Thus was born the first console with interchangeable cartridges

Fairchild Channel F, the unknown console

At the beginning of the 70s the concept of electronic entertainment within the home began to gain traction. Thanks to the arrival of proposals from manufacturers such as Atari, Magnavox, Coleco, Nintendo, Sega, etc. the world of videogames was expanding and becoming accessible to everyone from their own homes and not just in arcades.

However, among all those moments of revolution there was one that is unfairly omitted on numerous occasions: the creation of the Fairchild Channel F, a console that changed the history of video games and few know why or who was responsible for that happening.

The Channel F o Fairchild Channel F, as it was really called, was a video entertainment system that was launched in November 1976. The price at that time was $ 170, which with inflation has nothing to do with the current $ 170 that it would cost you something right now. But that aspect aside, its price was not what really attracted attention and gave way to what is known as the second generation of consoles.

This was the control knob for Channel F

With some 250,000 units sold, Channel F’s greatest success was none other than allowing a product for which it could be programmed, which was powerful and which also allowed the use of interchangeable cartridges. These at that time were known as Videocart and the price of each of them was around $ 20.

These cartridges were really the great success and even innovation of a system that broke what had been done until now. Because it allowed to have a catalog of games in continuous expansion. Something interesting because it did not limit you to a list of fixed titles and gave the freedom to pay for the one that you really liked or were interested in playing.

Exactly, thanks to the possibility of acquiring new cartridges and technical characteristics such as its Fairchild F8 microprocessor at 2 Mhz and 64 bytes of RAM, they made other brands begin to look in more detail at the work carried out. And one of them was Atari.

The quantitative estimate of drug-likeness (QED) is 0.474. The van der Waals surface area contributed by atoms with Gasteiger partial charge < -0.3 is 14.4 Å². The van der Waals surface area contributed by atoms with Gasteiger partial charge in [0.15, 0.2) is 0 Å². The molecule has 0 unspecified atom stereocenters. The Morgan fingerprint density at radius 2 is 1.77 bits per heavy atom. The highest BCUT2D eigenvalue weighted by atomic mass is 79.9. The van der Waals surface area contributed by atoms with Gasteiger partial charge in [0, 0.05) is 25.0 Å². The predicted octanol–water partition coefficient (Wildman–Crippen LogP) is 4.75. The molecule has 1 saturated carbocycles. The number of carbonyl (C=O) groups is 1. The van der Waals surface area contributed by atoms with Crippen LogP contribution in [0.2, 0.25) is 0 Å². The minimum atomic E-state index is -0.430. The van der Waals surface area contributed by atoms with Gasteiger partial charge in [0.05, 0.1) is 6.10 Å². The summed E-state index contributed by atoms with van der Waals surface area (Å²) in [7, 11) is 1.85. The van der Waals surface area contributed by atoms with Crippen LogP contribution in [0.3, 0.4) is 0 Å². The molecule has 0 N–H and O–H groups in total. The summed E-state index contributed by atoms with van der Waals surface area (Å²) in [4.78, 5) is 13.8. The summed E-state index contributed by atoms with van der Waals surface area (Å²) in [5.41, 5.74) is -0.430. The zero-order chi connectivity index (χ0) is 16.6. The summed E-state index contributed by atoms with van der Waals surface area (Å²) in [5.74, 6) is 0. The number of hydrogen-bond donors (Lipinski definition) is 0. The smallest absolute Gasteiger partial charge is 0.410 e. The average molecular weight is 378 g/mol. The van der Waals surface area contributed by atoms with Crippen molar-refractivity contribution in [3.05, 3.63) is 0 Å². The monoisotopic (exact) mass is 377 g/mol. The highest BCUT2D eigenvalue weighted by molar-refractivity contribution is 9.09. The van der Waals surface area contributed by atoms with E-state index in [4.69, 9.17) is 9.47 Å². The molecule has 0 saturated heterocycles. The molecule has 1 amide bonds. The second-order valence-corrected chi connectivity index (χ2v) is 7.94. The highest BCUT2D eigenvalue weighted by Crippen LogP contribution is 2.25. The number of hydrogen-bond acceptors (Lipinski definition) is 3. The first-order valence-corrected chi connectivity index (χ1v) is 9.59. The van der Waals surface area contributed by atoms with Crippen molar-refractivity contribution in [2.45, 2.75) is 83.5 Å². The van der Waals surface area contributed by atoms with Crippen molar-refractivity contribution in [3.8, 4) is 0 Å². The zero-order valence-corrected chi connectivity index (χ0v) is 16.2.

Atari needed to take a step forward, because it began to see how the market was stuck, how users got bored of always having the same games. So when he saw Channel F it was clear to him, they would do something similar. Hence the Atari Video Computer System was born, a console that no longer needs an introduction and every fan of the world of video games who enjoys retro knows it.

Jerry Lawson, the creator of Channel F

Jerry Lawson is the unknown creator of Channel F, although it does not hurt to go back a bit in time to know how he came to meet that prototype that would later end up becoming this particular console.

It was two years before its launch, in 1974, when two Alpex Computer Corporation employees, Wallace Kirschner and Lawrence Haskel, were working on a prototype home gaming system that was supported by an Intel 8080 processor plus a set of interchangeable plates where the code of the video games were stored in a ROM memory.

They were clear about how they wanted to do it, but they lacked support. This is how they contacted the Fairchild company to see if they would be interested, bought the product from them and finished shaping it. Well then, Jerry lawson He was an engineer and worked for Fairchild. So it was him who was tasked with reviewing the product and seeing if that prototype had a solid foundation to become commercial.

Lawson was frankly surprised when he saw the system, so he didn’t think twice, gave his approval to the purchase and took care of lead the Fairchild team that would end up creating Channel F. So that led him to be considered the inventor of game cartridges.

The failures of the beginnings

Why doesn’t Channel F appear any more when talking about the history of video games, retro consoles, etc.? Well, the question has a more or less simple answer: you could have your initial management failures. And we do not refer to the product, but to the management as the patents of the published games.

Channel F had a total of 27 cartridges or videocarts, but the first titles they were not patented and that allowed numerous clones to be created. When cheaper proposals appeared that offered almost identical games except for the names and some minor details, they caused the possibilities of Channel F to remain a little in the background.

So time passed and what could have been a great console was relegated to a secondary role in history. As much as it was the precursor of the second generation of machines in history. Even the second version failed to fly back.

Regardless, the console is still one of those treasures that many fans are still looking for today through auctions, second-hand websites, etc. So, as you can imagine, if by any chance you come across one of these consoles at the home of a relative, friend or store and you can get it, do so.

Once you have it, first try it and experience that leisure proposal. Second, if you’re not an avid collector of all of this, you may have a chance to get a good deal on it and sell it to anyone interested in a retro heirloom.

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